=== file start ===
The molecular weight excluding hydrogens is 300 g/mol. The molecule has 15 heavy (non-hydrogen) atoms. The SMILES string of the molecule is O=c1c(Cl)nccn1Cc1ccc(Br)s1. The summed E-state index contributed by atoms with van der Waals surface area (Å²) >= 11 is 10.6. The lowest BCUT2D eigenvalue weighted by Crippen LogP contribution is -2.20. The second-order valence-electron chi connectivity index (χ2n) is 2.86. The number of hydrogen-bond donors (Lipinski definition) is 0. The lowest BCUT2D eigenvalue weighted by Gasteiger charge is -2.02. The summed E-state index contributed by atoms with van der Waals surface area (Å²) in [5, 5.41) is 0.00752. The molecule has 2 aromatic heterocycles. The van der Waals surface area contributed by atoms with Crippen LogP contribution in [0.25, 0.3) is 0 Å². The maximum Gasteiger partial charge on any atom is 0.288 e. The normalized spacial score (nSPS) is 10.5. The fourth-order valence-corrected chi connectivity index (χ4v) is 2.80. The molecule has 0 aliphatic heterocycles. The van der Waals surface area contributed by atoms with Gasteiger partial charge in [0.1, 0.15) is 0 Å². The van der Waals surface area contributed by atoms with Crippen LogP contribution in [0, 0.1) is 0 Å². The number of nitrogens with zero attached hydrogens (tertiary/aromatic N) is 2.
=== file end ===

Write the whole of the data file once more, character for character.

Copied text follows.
The molecular weight excluding hydrogens is 300 g/mol. The molecule has 15 heavy (non-hydrogen) atoms. The SMILES string of the molecule is O=c1c(Cl)nccn1Cc1ccc(Br)s1. The summed E-state index contributed by atoms with van der Waals surface area (Å²) >= 11 is 10.6. The lowest BCUT2D eigenvalue weighted by Crippen LogP contribution is -2.20. The second-order valence-electron chi connectivity index (χ2n) is 2.86. The number of hydrogen-bond donors (Lipinski definition) is 0. The lowest BCUT2D eigenvalue weighted by Gasteiger charge is -2.02. The summed E-state index contributed by atoms with van der Waals surface area (Å²) in [5, 5.41) is 0.00752. The molecule has 2 aromatic heterocycles. The van der Waals surface area contributed by atoms with Crippen LogP contribution in [0.25, 0.3) is 0 Å². The maximum Gasteiger partial charge on any atom is 0.288 e. The normalized spacial score (nSPS) is 10.5. The fourth-order valence-corrected chi connectivity index (χ4v) is 2.80. The molecule has 0 aliphatic heterocycles. The van der Waals surface area contributed by atoms with Gasteiger partial charge in [0.1, 0.15) is 0 Å². The van der Waals surface area contributed by atoms with Crippen LogP contribution in [0, 0.1) is 0 Å². The number of nitrogens with zero attached hydrogens (tertiary/aromatic N) is 2.